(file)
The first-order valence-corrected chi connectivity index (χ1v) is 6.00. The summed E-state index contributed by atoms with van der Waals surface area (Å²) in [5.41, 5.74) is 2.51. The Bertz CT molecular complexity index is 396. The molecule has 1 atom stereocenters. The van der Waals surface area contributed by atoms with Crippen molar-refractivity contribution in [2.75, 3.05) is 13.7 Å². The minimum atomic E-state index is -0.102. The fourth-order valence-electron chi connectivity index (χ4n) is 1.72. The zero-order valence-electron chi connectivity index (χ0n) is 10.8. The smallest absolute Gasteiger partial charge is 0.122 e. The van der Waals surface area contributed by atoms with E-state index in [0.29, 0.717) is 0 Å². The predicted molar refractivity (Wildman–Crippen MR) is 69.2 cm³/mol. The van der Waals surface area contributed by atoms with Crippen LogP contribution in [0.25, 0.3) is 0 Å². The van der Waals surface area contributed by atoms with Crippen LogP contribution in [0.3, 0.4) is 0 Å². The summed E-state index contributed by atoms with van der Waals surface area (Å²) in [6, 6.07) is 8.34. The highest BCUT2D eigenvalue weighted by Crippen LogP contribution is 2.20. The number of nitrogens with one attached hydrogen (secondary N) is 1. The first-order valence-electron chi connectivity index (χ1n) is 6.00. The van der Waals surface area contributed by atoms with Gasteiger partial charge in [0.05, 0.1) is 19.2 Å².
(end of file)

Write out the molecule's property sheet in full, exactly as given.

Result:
The first-order valence-corrected chi connectivity index (χ1v) is 6.00. The summed E-state index contributed by atoms with van der Waals surface area (Å²) in [5.41, 5.74) is 2.51. The Bertz CT molecular complexity index is 396. The molecule has 1 atom stereocenters. The van der Waals surface area contributed by atoms with Crippen molar-refractivity contribution in [2.75, 3.05) is 13.7 Å². The minimum atomic E-state index is -0.102. The fourth-order valence-electron chi connectivity index (χ4n) is 1.72. The zero-order valence-electron chi connectivity index (χ0n) is 10.8. The smallest absolute Gasteiger partial charge is 0.122 e. The van der Waals surface area contributed by atoms with E-state index in [0.29, 0.717) is 0 Å². The predicted molar refractivity (Wildman–Crippen MR) is 69.2 cm³/mol. The van der Waals surface area contributed by atoms with Crippen LogP contribution in [0.25, 0.3) is 0 Å². The van der Waals surface area contributed by atoms with Crippen LogP contribution in [0.3, 0.4) is 0 Å². The summed E-state index contributed by atoms with van der Waals surface area (Å²) in [6, 6.07) is 8.34. The highest BCUT2D eigenvalue weighted by Crippen LogP contribution is 2.20. The number of nitrogens with one attached hydrogen (secondary N) is 1. The first-order valence-electron chi connectivity index (χ1n) is 6.00. The van der Waals surface area contributed by atoms with Gasteiger partial charge in [0.05, 0.1) is 19.2 Å².